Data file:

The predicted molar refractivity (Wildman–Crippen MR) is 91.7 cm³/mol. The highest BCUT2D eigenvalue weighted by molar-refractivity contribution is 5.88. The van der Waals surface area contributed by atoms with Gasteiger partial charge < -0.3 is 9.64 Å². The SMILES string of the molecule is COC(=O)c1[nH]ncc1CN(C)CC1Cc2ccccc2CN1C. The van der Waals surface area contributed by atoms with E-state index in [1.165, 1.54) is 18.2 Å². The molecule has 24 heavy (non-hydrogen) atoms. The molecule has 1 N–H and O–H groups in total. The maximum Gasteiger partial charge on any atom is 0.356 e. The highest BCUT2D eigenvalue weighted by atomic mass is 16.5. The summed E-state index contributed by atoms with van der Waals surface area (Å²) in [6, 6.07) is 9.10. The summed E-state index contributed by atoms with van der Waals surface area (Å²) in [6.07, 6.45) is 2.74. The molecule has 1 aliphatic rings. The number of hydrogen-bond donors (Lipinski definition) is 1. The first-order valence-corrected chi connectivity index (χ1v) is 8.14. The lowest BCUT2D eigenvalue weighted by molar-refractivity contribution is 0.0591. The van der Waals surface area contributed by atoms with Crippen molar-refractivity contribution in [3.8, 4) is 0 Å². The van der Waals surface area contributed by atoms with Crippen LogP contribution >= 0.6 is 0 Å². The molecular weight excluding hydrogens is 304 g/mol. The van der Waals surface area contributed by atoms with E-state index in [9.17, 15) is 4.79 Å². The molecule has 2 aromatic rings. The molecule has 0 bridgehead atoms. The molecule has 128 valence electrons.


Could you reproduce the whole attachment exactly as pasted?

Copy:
The predicted molar refractivity (Wildman–Crippen MR) is 91.7 cm³/mol. The highest BCUT2D eigenvalue weighted by molar-refractivity contribution is 5.88. The van der Waals surface area contributed by atoms with Gasteiger partial charge < -0.3 is 9.64 Å². The SMILES string of the molecule is COC(=O)c1[nH]ncc1CN(C)CC1Cc2ccccc2CN1C. The van der Waals surface area contributed by atoms with E-state index in [1.165, 1.54) is 18.2 Å². The molecule has 24 heavy (non-hydrogen) atoms. The molecule has 1 N–H and O–H groups in total. The maximum Gasteiger partial charge on any atom is 0.356 e. The highest BCUT2D eigenvalue weighted by atomic mass is 16.5. The summed E-state index contributed by atoms with van der Waals surface area (Å²) in [6, 6.07) is 9.10. The summed E-state index contributed by atoms with van der Waals surface area (Å²) in [6.07, 6.45) is 2.74. The molecule has 1 aliphatic rings. The number of hydrogen-bond donors (Lipinski definition) is 1. The first-order valence-corrected chi connectivity index (χ1v) is 8.14. The lowest BCUT2D eigenvalue weighted by molar-refractivity contribution is 0.0591. The van der Waals surface area contributed by atoms with Crippen molar-refractivity contribution in [3.8, 4) is 0 Å². The van der Waals surface area contributed by atoms with Crippen LogP contribution >= 0.6 is 0 Å². The molecular weight excluding hydrogens is 304 g/mol. The van der Waals surface area contributed by atoms with E-state index in [9.17, 15) is 4.79 Å². The molecule has 2 aromatic rings. The molecule has 0 bridgehead atoms. The molecule has 128 valence electrons.